James Partleton (1806-1873) in 1851
In July 2007 Terry Partleton and I crossed Kew Bridge on a short car journey from from the National Archive at Kew, to Hounslow on the north side of the river.
The National Archive holds Birth, Marriage and Death, along with many other records, but it doesn't really hold Parish Registers. And it was a Parish Register we were after, held at Hounslow Library; the parish register of All Saints Church, Isleworth.
In censuses, James Partleton (1806-1873) consistently gives his place of as Isleworth, which in 1806 was a village on the north bank of the Thames, 10 miles to the west of London, circled in red in Leigh's 1819 map below. This location is hard to understand because at this time the family is living in Westminster, circled blue:
All Saints Church can be seen on the Thames riverbank in the Victorian map below. There is a nearby island in the Thames called Isleworth Ait:
This map was created in 1871 and we can see that - 65 years after the birth of James - Isleworth is still just a village surrounded by fields. Below we see two images of the church, an engraving of 1750 and a painting of 1852:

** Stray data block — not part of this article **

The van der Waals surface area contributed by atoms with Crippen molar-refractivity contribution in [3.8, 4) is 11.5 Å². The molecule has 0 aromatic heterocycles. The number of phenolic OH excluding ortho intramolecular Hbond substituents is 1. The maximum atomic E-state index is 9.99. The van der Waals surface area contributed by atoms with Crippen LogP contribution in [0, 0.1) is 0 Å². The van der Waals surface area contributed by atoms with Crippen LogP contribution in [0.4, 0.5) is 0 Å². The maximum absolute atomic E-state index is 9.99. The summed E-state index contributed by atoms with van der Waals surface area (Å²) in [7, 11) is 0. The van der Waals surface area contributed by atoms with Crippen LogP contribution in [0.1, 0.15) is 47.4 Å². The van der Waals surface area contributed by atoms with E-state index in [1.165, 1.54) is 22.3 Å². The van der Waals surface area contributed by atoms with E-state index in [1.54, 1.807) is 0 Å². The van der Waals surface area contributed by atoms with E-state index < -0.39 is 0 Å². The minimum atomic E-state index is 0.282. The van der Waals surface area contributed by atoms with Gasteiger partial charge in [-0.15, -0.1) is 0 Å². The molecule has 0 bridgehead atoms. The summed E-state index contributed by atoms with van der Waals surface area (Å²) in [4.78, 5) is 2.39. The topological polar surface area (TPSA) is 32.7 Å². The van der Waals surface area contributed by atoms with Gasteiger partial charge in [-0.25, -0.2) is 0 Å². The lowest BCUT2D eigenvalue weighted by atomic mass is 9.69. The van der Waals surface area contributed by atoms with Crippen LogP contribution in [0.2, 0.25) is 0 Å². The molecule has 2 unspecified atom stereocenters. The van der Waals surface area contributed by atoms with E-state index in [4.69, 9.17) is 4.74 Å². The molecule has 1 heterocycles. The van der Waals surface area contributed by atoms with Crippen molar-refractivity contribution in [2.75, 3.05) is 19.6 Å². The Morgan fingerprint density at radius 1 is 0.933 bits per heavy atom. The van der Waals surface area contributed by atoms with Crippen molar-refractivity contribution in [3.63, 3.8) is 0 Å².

Here's how the scene looks today. The church was destroyed by a fire in 1943 and rebuilt in 1970. The tower still appears to be the original:
So, back to Hounslow Library, which is located in a modern shopping mall. Terry and I had anticipated a lengthy search through the All Saints Parish Register, trawling through long lists of barely legible names, but it turned out that the library had kindly created an alphabetical index, and, - lo and behold - straight away, there was James Partleton, christened in the church of All Saints on Thursday 29 May 1806. His date of birth was 21 April 1806.
James' christening record showed that his parents were house painter Benjamin Partleton (b1774 Westminster) and his wife Catherine Iremonger.
This creates a small mystery. Benjamin and Catherine lived in Westminster: why on earth was James christened in Isleworth?
That question was resolved in 2012 when evidence emerged that James' mum Catherine Iremonger was originally from the village of Isleworth; indeed, James' grandparents Stephen and Katharine Iremonger were still living there in 1806. James was only in Isleworth for the christening: he grew up in Westminster. In 1814 at age 8 we know that he's living in Swallow Street, off Piccadilly, circled in green in the map below:
Let's step into James' shoes for a minute and go for a little walk down the road where he lived.
He'd recognise the stables in the picture below - a major feature of Swallow Street - the former Major Foubert's riding school, painted by an anonymous artist in c1801:
The viewpoint of the artist as he drew Major Foubert's riding school is from the point of the purple arrow in Richard Horwood's London map below. James grew up at no 43, near the junction with Beak Street, circled in green:
Swallow street was a very busy thoroughfare connecting Piccadilly and Oxford Street, notoriously muddy and, though it looks straight enough in the map, in reality was very hard to navigate with your horse and cart.